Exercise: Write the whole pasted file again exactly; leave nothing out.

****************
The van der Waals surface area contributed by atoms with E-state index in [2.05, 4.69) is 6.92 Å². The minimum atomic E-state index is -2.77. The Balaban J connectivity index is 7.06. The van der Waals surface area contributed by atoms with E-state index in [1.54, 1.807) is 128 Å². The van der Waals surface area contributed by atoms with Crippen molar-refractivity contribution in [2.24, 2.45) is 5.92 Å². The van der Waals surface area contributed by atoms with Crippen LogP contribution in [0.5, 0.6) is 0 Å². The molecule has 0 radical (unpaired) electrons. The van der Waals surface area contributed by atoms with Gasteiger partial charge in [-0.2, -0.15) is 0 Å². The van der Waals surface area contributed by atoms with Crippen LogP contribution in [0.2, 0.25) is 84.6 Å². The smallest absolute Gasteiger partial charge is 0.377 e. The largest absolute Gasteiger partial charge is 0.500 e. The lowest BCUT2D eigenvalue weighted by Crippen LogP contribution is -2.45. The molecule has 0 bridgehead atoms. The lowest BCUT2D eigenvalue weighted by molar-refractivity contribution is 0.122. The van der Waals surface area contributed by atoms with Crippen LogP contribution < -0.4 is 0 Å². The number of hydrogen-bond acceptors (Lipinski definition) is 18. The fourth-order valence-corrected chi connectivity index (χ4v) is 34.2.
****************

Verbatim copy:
The van der Waals surface area contributed by atoms with E-state index in [2.05, 4.69) is 6.92 Å². The minimum atomic E-state index is -2.77. The Balaban J connectivity index is 7.06. The van der Waals surface area contributed by atoms with E-state index in [1.54, 1.807) is 128 Å². The van der Waals surface area contributed by atoms with Crippen molar-refractivity contribution in [2.24, 2.45) is 5.92 Å². The van der Waals surface area contributed by atoms with Crippen LogP contribution in [0.5, 0.6) is 0 Å². The molecule has 0 radical (unpaired) electrons. The van der Waals surface area contributed by atoms with Gasteiger partial charge in [-0.2, -0.15) is 0 Å². The van der Waals surface area contributed by atoms with Crippen LogP contribution in [0.2, 0.25) is 84.6 Å². The smallest absolute Gasteiger partial charge is 0.377 e. The largest absolute Gasteiger partial charge is 0.500 e. The lowest BCUT2D eigenvalue weighted by Crippen LogP contribution is -2.45. The molecule has 0 bridgehead atoms. The lowest BCUT2D eigenvalue weighted by molar-refractivity contribution is 0.122. The van der Waals surface area contributed by atoms with Crippen LogP contribution < -0.4 is 0 Å². The number of hydrogen-bond acceptors (Lipinski definition) is 18. The fourth-order valence-corrected chi connectivity index (χ4v) is 34.2.